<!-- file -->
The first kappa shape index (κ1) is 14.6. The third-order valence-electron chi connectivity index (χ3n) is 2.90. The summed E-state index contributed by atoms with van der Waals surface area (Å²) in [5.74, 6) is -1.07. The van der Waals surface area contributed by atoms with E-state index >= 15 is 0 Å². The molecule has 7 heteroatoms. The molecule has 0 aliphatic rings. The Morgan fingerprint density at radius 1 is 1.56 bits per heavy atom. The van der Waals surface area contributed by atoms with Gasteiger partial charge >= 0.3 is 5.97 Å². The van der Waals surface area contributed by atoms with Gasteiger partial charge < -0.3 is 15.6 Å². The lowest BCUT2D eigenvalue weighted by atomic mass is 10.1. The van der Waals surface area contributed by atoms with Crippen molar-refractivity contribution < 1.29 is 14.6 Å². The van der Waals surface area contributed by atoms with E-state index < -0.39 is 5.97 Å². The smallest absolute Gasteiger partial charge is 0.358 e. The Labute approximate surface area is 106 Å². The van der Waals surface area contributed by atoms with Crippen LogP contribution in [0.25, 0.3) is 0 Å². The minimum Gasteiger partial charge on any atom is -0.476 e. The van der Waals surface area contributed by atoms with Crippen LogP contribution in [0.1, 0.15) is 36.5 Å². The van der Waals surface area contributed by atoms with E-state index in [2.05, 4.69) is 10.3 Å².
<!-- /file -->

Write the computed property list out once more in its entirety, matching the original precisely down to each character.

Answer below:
The first kappa shape index (κ1) is 14.6. The third-order valence-electron chi connectivity index (χ3n) is 2.90. The summed E-state index contributed by atoms with van der Waals surface area (Å²) in [5.74, 6) is -1.07. The van der Waals surface area contributed by atoms with E-state index >= 15 is 0 Å². The molecule has 7 heteroatoms. The molecule has 0 aliphatic rings. The Morgan fingerprint density at radius 1 is 1.56 bits per heavy atom. The van der Waals surface area contributed by atoms with Gasteiger partial charge >= 0.3 is 5.97 Å². The van der Waals surface area contributed by atoms with Gasteiger partial charge < -0.3 is 15.6 Å². The lowest BCUT2D eigenvalue weighted by atomic mass is 10.1. The van der Waals surface area contributed by atoms with Crippen molar-refractivity contribution < 1.29 is 14.6 Å². The van der Waals surface area contributed by atoms with E-state index < -0.39 is 5.97 Å². The smallest absolute Gasteiger partial charge is 0.358 e. The Labute approximate surface area is 106 Å². The van der Waals surface area contributed by atoms with Crippen LogP contribution in [0.25, 0.3) is 0 Å². The minimum Gasteiger partial charge on any atom is -0.476 e. The van der Waals surface area contributed by atoms with Crippen LogP contribution in [0.1, 0.15) is 36.5 Å². The van der Waals surface area contributed by atoms with E-state index in [2.05, 4.69) is 10.3 Å².